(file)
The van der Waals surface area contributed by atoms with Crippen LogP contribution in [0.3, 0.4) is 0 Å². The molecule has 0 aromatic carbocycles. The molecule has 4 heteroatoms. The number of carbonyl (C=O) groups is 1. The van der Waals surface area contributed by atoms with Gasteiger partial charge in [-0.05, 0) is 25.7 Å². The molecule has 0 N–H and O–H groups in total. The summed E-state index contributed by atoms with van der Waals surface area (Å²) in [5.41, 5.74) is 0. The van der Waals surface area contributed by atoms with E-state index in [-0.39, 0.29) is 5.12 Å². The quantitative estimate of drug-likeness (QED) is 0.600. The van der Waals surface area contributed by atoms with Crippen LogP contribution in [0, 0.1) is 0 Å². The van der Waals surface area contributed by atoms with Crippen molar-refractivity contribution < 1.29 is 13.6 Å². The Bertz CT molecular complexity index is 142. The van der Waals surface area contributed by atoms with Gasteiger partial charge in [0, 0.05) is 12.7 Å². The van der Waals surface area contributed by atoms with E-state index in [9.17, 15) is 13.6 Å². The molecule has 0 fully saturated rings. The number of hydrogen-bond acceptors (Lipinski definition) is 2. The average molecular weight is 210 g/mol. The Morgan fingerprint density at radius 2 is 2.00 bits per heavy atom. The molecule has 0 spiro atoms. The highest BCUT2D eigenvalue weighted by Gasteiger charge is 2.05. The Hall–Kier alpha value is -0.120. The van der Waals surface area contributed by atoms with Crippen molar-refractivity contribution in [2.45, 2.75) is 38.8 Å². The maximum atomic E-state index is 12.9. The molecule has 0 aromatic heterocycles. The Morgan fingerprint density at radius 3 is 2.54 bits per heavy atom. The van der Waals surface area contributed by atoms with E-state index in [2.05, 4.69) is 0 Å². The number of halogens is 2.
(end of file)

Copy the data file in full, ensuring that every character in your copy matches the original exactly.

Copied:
The van der Waals surface area contributed by atoms with Crippen LogP contribution in [0.3, 0.4) is 0 Å². The molecule has 0 aromatic carbocycles. The molecule has 4 heteroatoms. The number of carbonyl (C=O) groups is 1. The van der Waals surface area contributed by atoms with Gasteiger partial charge in [-0.05, 0) is 25.7 Å². The molecule has 0 N–H and O–H groups in total. The summed E-state index contributed by atoms with van der Waals surface area (Å²) in [5.41, 5.74) is 0. The van der Waals surface area contributed by atoms with E-state index in [-0.39, 0.29) is 5.12 Å². The quantitative estimate of drug-likeness (QED) is 0.600. The van der Waals surface area contributed by atoms with Crippen LogP contribution in [0, 0.1) is 0 Å². The van der Waals surface area contributed by atoms with Crippen molar-refractivity contribution < 1.29 is 13.6 Å². The Bertz CT molecular complexity index is 142. The van der Waals surface area contributed by atoms with Gasteiger partial charge in [0, 0.05) is 12.7 Å². The van der Waals surface area contributed by atoms with E-state index in [9.17, 15) is 13.6 Å². The molecule has 0 fully saturated rings. The number of hydrogen-bond acceptors (Lipinski definition) is 2. The average molecular weight is 210 g/mol. The Morgan fingerprint density at radius 2 is 2.00 bits per heavy atom. The molecule has 0 spiro atoms. The highest BCUT2D eigenvalue weighted by Gasteiger charge is 2.05. The Hall–Kier alpha value is -0.120. The van der Waals surface area contributed by atoms with Crippen molar-refractivity contribution in [2.45, 2.75) is 38.8 Å². The maximum atomic E-state index is 12.9. The molecule has 0 aromatic heterocycles. The Morgan fingerprint density at radius 3 is 2.54 bits per heavy atom. The van der Waals surface area contributed by atoms with E-state index in [2.05, 4.69) is 0 Å². The number of halogens is 2.